Will Self’s Deluded, moi? may not give us all the answers

Will Self’s Deluded, moi? in the Guardian is an intriguing experiment and a fascinating read but it is not entirely relevant for those of us who have fewer contacts, less money and less time.  

He rattles through his experiences with an air of bravado and a confidence few pf us have ever experienced. He has already spent some time living in France and has enough French to make himself understood. Unlike many of us, he is not starting from scratch.  

Will’s whirlwind experiences show that certain approaches and attitudes lead to success, but there is more to it than a general feeling that something works. I know this because I studied my learning of Spanish for my PhD thesis over two and a half years. My course was no crash course like Will’s but a host of courses and resources and a slow and thorough study of what a learner really thinks and responds to, given the resources and time available. At the end of my study period, I passed a GCSE in Spanish – not nearly up to Will’s proposed standard but my comments certainly shed some light on what can work for the adult learner.

Will begins by referring to his past history. What he learnt previously undoubtedly has an influence on the language he learns now. He praises one-to-one lessons and believes that learning by speaking is an effective method. Both of these I discovered to be effective, too. However, neither my past history nor my one-to-one lessons proved to be the most important influences on my success.

Before I started learning Spanish, using all the means I could (which was not a £1000 course), I had firm beliefs about language learning. What you needed, I believed, was to live in the country and to be immersed in the language. However, I live in the UK, and my time in Spain is limited, so I had to find other means.

As a teacher of EFL (English as a Foreign Language) I firmly believed that it did not matter what language resources you used, what mattered most was how you used them. All you had to do was to adapt the resources to match the students’ needs. However, as a learner I discovered when I analyzed my diary entries, what I was most concerned with was the language resource material! It had to be at the right level and it had to have the right vocabulary before I believed I could learn from it successfully.

I have always believed that the way you teach i.e. the method. matters considerably. This was confirmed in my diary entries. I tried many different methods and the ones I preferred were the ones that associated new vocabulary with something I already knew, using related images and sounds as triggers to help me recall newly learnt vocabulary and most important of all, trying to speak the language constantly, with feedback from a native speaking teacher.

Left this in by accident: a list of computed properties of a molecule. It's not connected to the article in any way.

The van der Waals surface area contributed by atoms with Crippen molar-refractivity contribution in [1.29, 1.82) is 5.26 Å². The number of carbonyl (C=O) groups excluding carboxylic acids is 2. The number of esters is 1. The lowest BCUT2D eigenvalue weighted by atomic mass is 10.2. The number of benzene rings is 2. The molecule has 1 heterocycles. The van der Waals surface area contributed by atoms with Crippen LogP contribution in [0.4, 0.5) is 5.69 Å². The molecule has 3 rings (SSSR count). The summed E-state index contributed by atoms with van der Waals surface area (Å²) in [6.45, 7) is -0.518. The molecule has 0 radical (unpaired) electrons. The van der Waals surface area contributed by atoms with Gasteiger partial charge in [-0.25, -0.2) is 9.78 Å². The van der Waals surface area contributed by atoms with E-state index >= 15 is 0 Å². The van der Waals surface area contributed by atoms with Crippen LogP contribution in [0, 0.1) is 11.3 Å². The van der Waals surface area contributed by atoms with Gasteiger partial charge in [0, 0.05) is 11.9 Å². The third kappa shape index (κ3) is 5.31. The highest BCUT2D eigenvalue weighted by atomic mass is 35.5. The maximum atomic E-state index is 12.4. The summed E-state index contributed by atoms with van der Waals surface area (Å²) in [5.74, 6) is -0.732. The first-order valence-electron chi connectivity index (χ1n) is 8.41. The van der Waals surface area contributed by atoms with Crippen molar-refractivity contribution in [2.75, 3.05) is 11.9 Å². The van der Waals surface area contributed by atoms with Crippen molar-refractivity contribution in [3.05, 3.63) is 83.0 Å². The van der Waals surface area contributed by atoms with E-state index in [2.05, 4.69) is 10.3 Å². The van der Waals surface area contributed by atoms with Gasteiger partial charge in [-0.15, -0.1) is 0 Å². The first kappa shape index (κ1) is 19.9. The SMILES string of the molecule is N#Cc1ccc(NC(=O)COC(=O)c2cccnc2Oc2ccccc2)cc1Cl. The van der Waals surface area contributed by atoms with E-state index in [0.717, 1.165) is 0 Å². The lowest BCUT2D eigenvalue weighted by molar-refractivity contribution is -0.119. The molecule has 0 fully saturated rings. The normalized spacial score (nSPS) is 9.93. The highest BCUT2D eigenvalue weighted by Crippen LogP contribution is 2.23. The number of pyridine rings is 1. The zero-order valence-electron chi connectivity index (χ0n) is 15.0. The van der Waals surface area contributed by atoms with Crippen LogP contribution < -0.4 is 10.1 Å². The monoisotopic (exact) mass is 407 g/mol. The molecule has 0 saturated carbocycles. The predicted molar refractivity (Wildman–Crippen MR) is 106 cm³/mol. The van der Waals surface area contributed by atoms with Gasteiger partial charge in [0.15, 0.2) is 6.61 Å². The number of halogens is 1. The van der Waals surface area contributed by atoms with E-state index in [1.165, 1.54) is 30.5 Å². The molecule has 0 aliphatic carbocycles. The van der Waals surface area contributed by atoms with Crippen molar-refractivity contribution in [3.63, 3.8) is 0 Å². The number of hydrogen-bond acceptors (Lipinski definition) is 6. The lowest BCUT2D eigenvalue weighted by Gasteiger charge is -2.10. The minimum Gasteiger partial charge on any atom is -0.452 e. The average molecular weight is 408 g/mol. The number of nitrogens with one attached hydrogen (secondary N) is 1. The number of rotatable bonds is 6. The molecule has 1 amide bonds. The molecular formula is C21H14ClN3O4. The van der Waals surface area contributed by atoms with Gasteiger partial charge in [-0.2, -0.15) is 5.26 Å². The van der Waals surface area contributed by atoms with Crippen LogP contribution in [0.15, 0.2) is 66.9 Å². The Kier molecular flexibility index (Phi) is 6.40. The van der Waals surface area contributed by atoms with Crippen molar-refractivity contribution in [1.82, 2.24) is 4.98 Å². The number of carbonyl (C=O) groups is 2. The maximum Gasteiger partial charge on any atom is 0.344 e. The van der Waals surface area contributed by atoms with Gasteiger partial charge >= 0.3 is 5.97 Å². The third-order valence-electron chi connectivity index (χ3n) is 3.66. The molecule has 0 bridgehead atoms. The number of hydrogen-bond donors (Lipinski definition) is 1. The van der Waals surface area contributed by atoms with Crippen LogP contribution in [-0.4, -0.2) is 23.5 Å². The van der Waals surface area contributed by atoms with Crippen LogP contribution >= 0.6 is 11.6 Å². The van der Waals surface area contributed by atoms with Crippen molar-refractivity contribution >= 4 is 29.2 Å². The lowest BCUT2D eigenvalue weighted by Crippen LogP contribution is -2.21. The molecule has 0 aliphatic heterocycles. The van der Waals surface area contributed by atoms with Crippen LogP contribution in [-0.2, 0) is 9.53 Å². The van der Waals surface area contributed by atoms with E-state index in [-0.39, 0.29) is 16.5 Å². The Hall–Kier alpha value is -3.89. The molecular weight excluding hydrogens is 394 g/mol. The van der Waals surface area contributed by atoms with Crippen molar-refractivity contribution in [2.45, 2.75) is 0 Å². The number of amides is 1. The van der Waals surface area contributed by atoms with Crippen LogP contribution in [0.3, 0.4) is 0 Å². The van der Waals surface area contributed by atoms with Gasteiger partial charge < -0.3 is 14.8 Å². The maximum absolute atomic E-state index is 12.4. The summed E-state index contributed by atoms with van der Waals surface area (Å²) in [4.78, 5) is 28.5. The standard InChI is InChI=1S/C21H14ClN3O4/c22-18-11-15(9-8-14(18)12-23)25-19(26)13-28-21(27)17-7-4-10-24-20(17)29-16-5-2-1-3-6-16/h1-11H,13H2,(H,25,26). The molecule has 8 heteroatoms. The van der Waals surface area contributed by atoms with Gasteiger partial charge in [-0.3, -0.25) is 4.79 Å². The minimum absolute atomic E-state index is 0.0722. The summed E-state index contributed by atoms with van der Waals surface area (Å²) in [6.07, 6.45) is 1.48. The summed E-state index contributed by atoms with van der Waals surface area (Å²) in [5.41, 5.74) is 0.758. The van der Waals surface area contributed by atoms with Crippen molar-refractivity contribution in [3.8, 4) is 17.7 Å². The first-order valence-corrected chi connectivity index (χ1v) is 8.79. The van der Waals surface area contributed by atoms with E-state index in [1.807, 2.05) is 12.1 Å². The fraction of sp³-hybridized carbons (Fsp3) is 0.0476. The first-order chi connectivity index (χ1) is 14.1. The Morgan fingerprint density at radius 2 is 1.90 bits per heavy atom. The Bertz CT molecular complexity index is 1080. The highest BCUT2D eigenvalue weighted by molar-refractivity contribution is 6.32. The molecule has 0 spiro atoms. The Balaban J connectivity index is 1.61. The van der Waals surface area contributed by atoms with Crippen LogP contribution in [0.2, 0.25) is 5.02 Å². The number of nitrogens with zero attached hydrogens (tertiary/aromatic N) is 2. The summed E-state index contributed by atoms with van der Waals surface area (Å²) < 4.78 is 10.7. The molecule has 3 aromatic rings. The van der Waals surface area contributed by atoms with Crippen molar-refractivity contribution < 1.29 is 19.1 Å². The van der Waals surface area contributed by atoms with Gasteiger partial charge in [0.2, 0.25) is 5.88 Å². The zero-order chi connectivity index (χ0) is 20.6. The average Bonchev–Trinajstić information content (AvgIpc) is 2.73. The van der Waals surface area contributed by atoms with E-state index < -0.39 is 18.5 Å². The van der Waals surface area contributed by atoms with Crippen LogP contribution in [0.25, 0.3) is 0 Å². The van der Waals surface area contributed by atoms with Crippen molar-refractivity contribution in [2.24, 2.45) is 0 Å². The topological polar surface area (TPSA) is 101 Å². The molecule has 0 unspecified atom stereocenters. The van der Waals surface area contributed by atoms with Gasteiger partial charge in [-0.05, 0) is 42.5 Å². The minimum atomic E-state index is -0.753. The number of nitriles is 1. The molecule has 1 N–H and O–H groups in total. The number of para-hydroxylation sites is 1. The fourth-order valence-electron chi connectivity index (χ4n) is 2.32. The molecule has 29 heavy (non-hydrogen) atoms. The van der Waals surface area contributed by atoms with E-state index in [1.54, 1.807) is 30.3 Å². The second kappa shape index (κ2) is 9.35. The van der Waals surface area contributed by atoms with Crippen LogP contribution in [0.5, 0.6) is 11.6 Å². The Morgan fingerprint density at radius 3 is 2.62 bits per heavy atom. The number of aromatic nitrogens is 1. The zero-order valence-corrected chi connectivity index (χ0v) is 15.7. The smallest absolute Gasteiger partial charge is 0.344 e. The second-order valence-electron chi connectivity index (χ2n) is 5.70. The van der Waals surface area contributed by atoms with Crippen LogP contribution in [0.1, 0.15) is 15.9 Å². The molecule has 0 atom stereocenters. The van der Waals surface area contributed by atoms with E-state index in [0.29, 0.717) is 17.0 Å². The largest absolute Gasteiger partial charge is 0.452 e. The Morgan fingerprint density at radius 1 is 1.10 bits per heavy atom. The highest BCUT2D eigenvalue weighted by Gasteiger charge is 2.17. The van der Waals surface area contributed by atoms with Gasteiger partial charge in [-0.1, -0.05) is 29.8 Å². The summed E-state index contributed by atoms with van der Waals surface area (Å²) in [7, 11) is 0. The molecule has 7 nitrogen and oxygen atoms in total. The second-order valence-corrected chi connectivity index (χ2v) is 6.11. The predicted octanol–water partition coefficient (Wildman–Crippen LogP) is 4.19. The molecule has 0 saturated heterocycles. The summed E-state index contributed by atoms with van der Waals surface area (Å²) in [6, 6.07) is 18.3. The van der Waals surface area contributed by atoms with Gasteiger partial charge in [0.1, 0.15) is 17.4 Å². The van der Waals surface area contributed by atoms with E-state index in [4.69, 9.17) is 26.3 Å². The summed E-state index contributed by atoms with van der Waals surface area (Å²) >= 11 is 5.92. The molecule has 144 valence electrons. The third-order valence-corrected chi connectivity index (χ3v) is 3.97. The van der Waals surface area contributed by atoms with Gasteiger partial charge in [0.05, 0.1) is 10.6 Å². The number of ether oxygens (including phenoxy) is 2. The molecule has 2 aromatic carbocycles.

As an EFL and music teacher, I believed that no matter how you felt, if you concentrated well, you could learn. If students arrived for their lesson with a cold or an aversion to learning anything that day, it was up to me to change their mind. I was there to guide and inspire them. They were there to learn and learn they would, even if they got a headache. Yet, as a learner I found that my attitude was another highly significant influence that could not be ignored. At first, I did not like Spanish, I preferred French but I had to learn Spanish to cope with the plumbers and electricians I needed to maintain my flat in Spain. However, gradually I grew to like Spanish and became more motivated to learn it. I was very fussy about the courses I followed and objected to any hidden attitudes within the texts that I did not like. I would not learn from them if they were too depressing, for example.

The fourth important influence I discovered was memory. This is always an important ingredient to learning, but especially so with language learning. Will suggests that vocabulary may not be important, but for me, it is essential. How can you talk about something if you do not know what it is called? Before I had mastered any of the grammar I could get by with a string of vocabulary I had learnt. Lack of correctly conjugated verbs, missing ends to a number of the nouns and adjectives did not necessarily prevent communication. Memorizing as many words as possible became my goal and using free websites. such as studyspanish.com, I gradually increased my vocabulary. Training my memory to contain these words and training myself to recall them were important aspects of my learning.

While we are individuals and are unique with unique language learning requirements, it is very likely that what suited me would suit other learners. I have tried to describe my whole experience and my ideas as they developed in my book Out of the Learner’s Mouth which I will be presenting at the IATEFL Conference in Harrogate this year (2010). I hope it may shed some light on how Spanish can be learnt, no matter how limited your aptitude for language learning may be and that learning is never boring if you make sure the resource material is interesting for you and that you have the courage to change your approach as many times as you need. If you read this book, I also hope that you will be entertained as you share the various characters and situations I encountered while I tried to learn Spanish. All of these were an important part of my language learning experience.

It will be interesting to see if Will Self shares my beliefs as he continues to learn his French.


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